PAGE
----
ILM Conference Special: Looking forward to 2024 and reflections on 2023

October 4, 2023

ILM Annual Conference 2024 will be the best yet

We are absolutely thrilled that the ILM Annual Conference will be returning next year on Friday, May 10.


Planning is already well under way for the big day and, thanks to all the wonderful and very positive feedback received, we expect 2024 to be bigger and better than ever.

Details of ticket sales will be announced soon, and watch this space for a very special member offer you won’t want to miss.

A big success this year was our ability to be way more interactive than before. Thanks to the Slido.com technology, audience responses to questions could be seen – and then debated – at the touch of a button. Plus, we hope you’ll agree that the video compilation of the day was fun to look back on.

Those comments aside, we take the view that we can always do more and that’s why our team has been busy reviewing comments across every single aspect of the event.

Some things will stay the same – the venue being one of them as, (train strikes aside) the central London location seems to serve people well and etc.venues in Bishopsgate gives us both the space to network and excellent conference facilities.

Also staying the same will be the overall format. We believe having presentations from our conference sponsors (see below) worked well, especially as these were followed by a sector overview from Legacy Foresight and a popular interactive panel discussion to wrap up the day.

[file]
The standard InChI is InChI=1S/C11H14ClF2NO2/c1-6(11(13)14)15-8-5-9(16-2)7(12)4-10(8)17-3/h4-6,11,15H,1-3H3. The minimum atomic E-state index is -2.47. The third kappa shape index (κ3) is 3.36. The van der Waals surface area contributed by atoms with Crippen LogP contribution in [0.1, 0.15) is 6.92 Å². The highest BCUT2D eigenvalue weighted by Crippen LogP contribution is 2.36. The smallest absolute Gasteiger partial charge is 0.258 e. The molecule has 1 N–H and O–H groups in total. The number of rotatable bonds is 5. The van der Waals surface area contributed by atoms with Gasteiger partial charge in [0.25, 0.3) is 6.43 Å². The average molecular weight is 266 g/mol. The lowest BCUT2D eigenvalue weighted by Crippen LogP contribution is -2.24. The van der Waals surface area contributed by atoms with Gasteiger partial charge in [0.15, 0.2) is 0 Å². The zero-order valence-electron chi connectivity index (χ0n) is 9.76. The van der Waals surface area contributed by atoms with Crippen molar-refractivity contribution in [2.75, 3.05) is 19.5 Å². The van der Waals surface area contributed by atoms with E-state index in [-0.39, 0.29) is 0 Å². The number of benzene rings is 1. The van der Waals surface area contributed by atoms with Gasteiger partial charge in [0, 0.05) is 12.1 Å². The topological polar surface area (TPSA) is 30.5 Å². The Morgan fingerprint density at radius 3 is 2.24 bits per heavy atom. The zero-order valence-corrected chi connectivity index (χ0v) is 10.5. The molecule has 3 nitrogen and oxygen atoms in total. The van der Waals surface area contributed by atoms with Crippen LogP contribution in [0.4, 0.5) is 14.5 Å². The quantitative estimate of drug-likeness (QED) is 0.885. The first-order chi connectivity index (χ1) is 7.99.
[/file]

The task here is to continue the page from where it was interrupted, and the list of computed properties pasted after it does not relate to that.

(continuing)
And of course, we know that the drinks reception, sponsored this year by Berrys, always provides the perfect opportunity to network, catching up with old friends and making new ones.

So what will be different?

We – and some members – noted that the area around the exhibition stands became quite crowded, especially at lunchtime. That’s why, to give future exhibitors and their visitors a little more room to manoeuvre, we’re working with the venue team to maximise the space.

Audience participation is always valued and we know some of you struggled to hear questions from the floor so for 2024, there will be a ‘floating’ microphone and one of the team will be on the spot as quickly as possible.

Our quiet room was also a success, so much so that next year we will be having a second quiet room available to book in advance. Of course, we don’t want you to miss a minute of the day’s activities, but we also recognise that sometimes you need space for a short, private session with colleagues and peers.


Sponsors
We’re delighted to say that we have already secured our three sponsors for next year:

Our 2024 drinks sponsor will be:

  • Savills a brief outline of the role of auctions in legacy disposals
We look forward to working with all of them as they prepare their topics for discussion.

And as a reminder of how good these sessions are, here’s a quick recap on this year’s three corporate partner sessions: